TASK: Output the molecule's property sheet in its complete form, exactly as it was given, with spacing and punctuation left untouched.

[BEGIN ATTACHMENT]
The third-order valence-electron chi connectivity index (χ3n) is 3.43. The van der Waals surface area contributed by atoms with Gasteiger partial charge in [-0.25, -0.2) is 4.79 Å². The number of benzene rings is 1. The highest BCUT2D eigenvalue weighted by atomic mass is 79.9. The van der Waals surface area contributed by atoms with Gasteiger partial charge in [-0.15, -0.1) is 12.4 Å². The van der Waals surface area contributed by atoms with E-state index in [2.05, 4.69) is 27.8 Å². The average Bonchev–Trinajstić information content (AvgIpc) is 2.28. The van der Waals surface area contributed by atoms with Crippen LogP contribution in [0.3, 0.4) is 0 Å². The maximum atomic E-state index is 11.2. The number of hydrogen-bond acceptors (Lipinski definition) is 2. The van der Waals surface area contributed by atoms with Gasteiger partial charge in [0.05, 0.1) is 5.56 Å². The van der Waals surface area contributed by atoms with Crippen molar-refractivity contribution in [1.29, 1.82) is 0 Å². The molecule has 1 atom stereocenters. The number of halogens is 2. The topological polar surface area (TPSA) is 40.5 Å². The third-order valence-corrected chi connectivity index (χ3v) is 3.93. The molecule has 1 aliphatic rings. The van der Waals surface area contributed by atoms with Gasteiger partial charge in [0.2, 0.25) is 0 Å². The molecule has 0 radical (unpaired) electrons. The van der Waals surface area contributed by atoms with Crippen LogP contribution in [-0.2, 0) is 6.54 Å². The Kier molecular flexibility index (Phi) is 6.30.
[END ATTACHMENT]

The third-order valence-electron chi connectivity index (χ3n) is 3.43. The van der Waals surface area contributed by atoms with Gasteiger partial charge in [-0.25, -0.2) is 4.79 Å². The number of benzene rings is 1. The highest BCUT2D eigenvalue weighted by atomic mass is 79.9. The van der Waals surface area contributed by atoms with Gasteiger partial charge in [-0.15, -0.1) is 12.4 Å². The van der Waals surface area contributed by atoms with E-state index in [2.05, 4.69) is 27.8 Å². The average Bonchev–Trinajstić information content (AvgIpc) is 2.28. The van der Waals surface area contributed by atoms with Crippen LogP contribution in [0.3, 0.4) is 0 Å². The maximum atomic E-state index is 11.2. The number of hydrogen-bond acceptors (Lipinski definition) is 2. The van der Waals surface area contributed by atoms with Gasteiger partial charge in [0.05, 0.1) is 5.56 Å². The van der Waals surface area contributed by atoms with Crippen molar-refractivity contribution in [1.29, 1.82) is 0 Å². The molecule has 1 atom stereocenters. The number of halogens is 2. The topological polar surface area (TPSA) is 40.5 Å². The third-order valence-corrected chi connectivity index (χ3v) is 3.93. The molecule has 1 aliphatic rings. The van der Waals surface area contributed by atoms with Gasteiger partial charge in [0.2, 0.25) is 0 Å². The molecule has 0 radical (unpaired) electrons. The van der Waals surface area contributed by atoms with Crippen LogP contribution in [-0.2, 0) is 6.54 Å². The Kier molecular flexibility index (Phi) is 6.30.